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Soft, Rubbery Shells

Discussion in 'Chicken Behaviors and Egglaying' started by dennyb, Aug 12, 2013.

  1. dennyb

    dennyb In the Brooder

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    May 5, 2013
    My 21 week RIR's finally started laying. I have no way of telling which of the four are laying which eggs. First 4 or 5 eggs were hard shelled, next three were soft, rubbery shelled. All hens supposedly hatched on same date, but a couple appear to be more immature than the others. Will a less mature hen lay a soft shell egg as its first or will any hen for that matter lay first a soft shelled egg? I am adding oyster, shell to their feed. Any advice would be appreciated.
     
  2. sumi

    sumi Égalité Staff Member Premium Member 7 Years

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    It is normal for new layers of any age to lay the odd soft shelled or otherwise odd egg. Their eggs' quality will improve as they lay more and work out the kinks in their reproductive systems.
     
  3. Happy Chooks

    Happy Chooks Free Ranging Staff Member Premium Member 9 Years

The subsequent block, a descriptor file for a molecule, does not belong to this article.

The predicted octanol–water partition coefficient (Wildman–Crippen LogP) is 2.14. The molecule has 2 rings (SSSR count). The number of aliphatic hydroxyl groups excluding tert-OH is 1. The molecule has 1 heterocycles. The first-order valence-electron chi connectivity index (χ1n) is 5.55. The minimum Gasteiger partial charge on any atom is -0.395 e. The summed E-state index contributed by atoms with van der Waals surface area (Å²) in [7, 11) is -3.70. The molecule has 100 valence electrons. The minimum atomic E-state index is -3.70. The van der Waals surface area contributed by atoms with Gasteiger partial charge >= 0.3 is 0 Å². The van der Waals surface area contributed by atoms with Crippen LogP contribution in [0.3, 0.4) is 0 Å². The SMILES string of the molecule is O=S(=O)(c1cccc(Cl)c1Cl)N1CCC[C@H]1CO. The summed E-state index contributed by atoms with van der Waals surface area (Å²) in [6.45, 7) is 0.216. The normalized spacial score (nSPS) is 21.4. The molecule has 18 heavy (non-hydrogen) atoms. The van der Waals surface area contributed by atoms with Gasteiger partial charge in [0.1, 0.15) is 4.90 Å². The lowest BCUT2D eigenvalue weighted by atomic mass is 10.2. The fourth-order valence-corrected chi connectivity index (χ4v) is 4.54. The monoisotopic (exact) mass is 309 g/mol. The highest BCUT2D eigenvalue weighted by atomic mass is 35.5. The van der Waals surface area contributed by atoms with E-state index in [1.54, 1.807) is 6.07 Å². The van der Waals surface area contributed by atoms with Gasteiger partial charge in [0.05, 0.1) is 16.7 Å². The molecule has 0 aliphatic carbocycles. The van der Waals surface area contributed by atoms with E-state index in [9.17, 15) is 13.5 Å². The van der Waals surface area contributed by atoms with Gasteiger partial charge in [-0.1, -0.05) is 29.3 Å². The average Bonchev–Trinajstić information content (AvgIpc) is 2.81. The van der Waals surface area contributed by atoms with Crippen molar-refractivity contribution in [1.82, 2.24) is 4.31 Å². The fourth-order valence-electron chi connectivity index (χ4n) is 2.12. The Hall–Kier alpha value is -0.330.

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    Ditto.
     
  4. dennyb

    dennyb In the Brooder

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    May 5, 2013
    Sumi and Chooks.......Thx.
     
  5. Purplepansie

    Purplepansie Hatching

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    I hatched 6 chickens from eggs in an incubator, 3 turned out to be cockerels and went to a nearby farm. My chickens started laying eggs 6 days ago, I'm not sure who is laying, the first one was very small but fine, the second was huge and had a double yolk, day 3 was very small but ok and day 4 was the same. Day 5 the egg had a very soft shell and today there are two what look like egg yolks in the coop but no shells to be seen. Not sure if this is the normal course of events? Things were looking good, but it seems its all petered out now. Maybe they're just sorting themselves out. Do I need to give them anything apart from layers pellets, cabbage leaves, nectarines and the odd strawberry or two? They always have access to water and food during the day.
     
  6. sumi

    sumi Égalité Staff Member Premium Member 7 Years

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    That sounds normal for new layers. I've had new layers lay tiny pullet eggs with undeveloped or no yolks one day and a monster double yolk egg next. Just make sure to keep the treats to no more than 10% of their daily food intake.
     

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